Patients with uveal coloboma should have yearly follow-up exams by an eye care professional. However, there is no medication or surgery currently that can cure or reverse coloboma and make the eye whole again. Treatment consists of helping patients adjust to vision problems and make the most of the vision they have by:Correcting any refractive error with glasses or contact lenses. Maximizing the vision of the most affected eye in asymmetric cases. This may involve patching or using drops to temporarily blur vision in the stronger eye for a limited period of time. Ensuring that amblyopia (lazy eye) does not develop in childhood in case of asymmetry. Sometimes, amblyopia treatment (patching, glasses, and/or drops) can improve vision in eyes even with severe coloboma. Treating any other eye condition that may be present with coloboma, such as cataracts. Treating any complications that might arise later in life from retinal coloboma, such as the growth of new blood vessels at the back of the eye (neovascularization) and/or retinal detachment. Using low-vision devices, as needed. Making use of rehabilitation services, such as early intervention programs. Offering genetic counseling to the patient and family members.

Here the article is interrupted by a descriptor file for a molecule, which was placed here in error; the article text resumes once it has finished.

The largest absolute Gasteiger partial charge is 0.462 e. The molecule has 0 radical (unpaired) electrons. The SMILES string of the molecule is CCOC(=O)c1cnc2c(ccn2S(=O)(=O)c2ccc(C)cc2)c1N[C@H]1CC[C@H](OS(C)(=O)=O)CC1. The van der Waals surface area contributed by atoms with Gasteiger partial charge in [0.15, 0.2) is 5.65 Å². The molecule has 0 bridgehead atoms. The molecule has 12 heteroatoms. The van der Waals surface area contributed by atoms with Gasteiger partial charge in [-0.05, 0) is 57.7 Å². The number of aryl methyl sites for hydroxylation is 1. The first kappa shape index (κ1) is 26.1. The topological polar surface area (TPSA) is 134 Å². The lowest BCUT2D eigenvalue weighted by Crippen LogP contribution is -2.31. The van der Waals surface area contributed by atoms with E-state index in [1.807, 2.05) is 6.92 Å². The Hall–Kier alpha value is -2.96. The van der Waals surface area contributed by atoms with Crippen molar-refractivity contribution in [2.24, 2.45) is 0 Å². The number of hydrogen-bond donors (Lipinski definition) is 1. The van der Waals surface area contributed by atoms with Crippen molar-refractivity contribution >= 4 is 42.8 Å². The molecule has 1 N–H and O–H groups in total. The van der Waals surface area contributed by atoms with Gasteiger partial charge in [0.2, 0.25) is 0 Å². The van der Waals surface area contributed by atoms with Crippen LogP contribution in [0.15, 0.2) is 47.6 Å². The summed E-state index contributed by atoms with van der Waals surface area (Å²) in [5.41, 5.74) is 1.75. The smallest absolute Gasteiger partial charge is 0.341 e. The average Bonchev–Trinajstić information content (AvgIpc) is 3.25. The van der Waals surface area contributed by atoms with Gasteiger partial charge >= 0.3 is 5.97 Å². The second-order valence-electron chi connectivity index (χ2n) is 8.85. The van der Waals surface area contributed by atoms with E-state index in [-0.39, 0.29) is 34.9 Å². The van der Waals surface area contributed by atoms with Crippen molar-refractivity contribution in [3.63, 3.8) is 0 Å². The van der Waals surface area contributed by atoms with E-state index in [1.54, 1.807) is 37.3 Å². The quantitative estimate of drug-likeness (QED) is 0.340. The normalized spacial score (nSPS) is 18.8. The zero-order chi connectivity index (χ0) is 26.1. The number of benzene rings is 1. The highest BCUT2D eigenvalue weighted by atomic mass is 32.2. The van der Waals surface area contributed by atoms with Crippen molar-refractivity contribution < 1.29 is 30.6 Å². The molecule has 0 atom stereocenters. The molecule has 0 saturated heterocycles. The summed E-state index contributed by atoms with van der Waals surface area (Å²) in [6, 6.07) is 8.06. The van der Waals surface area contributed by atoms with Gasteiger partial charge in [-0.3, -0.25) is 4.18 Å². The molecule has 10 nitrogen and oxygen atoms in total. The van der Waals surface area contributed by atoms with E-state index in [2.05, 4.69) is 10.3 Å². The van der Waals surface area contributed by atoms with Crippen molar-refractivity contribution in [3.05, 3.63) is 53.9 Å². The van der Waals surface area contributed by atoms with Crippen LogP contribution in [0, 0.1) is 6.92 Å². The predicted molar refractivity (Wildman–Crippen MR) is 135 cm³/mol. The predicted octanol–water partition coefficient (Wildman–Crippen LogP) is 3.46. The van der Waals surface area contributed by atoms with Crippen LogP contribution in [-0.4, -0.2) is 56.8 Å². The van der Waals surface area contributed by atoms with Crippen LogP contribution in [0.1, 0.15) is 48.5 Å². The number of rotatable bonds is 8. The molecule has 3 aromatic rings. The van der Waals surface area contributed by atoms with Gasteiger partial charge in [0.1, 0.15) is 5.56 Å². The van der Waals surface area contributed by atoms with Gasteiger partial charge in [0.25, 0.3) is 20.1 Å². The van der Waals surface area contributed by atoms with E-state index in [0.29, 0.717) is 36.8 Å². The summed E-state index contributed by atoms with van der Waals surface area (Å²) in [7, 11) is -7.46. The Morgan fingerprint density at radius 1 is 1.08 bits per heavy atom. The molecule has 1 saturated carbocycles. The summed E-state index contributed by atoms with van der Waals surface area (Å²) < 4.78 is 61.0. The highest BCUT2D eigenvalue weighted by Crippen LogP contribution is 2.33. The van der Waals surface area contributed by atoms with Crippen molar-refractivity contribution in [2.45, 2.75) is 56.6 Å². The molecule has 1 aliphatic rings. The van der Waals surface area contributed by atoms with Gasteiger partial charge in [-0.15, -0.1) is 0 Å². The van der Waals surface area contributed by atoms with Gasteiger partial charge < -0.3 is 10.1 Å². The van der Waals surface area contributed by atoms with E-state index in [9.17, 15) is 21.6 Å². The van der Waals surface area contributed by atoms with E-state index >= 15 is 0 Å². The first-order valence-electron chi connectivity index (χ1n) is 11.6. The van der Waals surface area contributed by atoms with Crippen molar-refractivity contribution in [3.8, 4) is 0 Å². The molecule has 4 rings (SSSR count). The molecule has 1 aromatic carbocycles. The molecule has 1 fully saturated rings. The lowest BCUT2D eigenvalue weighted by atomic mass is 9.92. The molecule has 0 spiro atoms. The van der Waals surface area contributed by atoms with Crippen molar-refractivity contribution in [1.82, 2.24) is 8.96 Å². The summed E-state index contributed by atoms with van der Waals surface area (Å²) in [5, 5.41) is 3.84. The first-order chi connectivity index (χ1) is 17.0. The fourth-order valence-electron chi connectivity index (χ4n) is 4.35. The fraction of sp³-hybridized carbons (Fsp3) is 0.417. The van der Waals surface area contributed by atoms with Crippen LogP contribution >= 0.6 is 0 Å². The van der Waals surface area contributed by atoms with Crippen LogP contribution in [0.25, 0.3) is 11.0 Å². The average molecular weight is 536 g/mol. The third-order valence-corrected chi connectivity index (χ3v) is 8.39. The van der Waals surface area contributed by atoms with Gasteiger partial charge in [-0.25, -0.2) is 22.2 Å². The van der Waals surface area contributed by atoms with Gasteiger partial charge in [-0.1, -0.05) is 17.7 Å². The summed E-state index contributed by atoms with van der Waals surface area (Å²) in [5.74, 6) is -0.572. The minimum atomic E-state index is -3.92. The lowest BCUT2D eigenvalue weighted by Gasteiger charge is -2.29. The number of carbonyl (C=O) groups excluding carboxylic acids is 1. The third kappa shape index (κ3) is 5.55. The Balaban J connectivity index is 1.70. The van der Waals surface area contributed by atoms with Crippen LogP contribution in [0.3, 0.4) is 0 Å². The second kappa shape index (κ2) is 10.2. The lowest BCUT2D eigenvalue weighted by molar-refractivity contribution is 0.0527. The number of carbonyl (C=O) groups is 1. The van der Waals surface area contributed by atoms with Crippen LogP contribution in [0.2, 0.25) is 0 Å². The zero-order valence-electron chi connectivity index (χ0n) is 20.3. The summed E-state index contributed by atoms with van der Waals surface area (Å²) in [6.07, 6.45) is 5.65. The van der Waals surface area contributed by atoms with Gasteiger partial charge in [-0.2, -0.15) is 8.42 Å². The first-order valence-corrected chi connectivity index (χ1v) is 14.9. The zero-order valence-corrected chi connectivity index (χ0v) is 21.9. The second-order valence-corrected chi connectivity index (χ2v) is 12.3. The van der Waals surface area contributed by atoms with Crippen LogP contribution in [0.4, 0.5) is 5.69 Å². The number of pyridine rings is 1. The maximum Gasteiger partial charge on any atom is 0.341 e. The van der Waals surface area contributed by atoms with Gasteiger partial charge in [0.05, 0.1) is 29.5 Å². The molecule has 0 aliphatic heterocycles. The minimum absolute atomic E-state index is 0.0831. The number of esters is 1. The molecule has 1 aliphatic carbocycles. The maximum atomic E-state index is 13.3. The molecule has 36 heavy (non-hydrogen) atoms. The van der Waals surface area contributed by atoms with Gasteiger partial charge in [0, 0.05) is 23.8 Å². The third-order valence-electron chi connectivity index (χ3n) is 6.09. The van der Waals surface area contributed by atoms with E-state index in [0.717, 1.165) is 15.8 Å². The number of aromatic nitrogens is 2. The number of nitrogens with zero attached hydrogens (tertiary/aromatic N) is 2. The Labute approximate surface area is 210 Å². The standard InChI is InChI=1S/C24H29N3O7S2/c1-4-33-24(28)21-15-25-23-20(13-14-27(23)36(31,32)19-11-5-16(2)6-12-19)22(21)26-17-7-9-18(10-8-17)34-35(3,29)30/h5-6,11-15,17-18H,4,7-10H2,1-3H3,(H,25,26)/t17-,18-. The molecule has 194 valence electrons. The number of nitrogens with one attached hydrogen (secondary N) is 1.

If the eye with the coloboma is very small (microphthalmia), other follow-ups may be needed. Conformers and expanders may be used to help support the face and encourage the eye socket to grow. Children may also be fitted for a prosthetic (artificial) eye to improve appearance. As the face develops, new conformers will need to be made.
For people who wish to alter the appearance of a coloboma affecting the front of the eye, two options are currently available:Colored contact lenses that make the black part of the eye (pupil) round. Surgery to make the pupil rounder. This procedure pulls and sutures together the lower edges of the iris.
This answer is based on source information from the National Institute of Diabetes and Digestive and Kidney Diseases.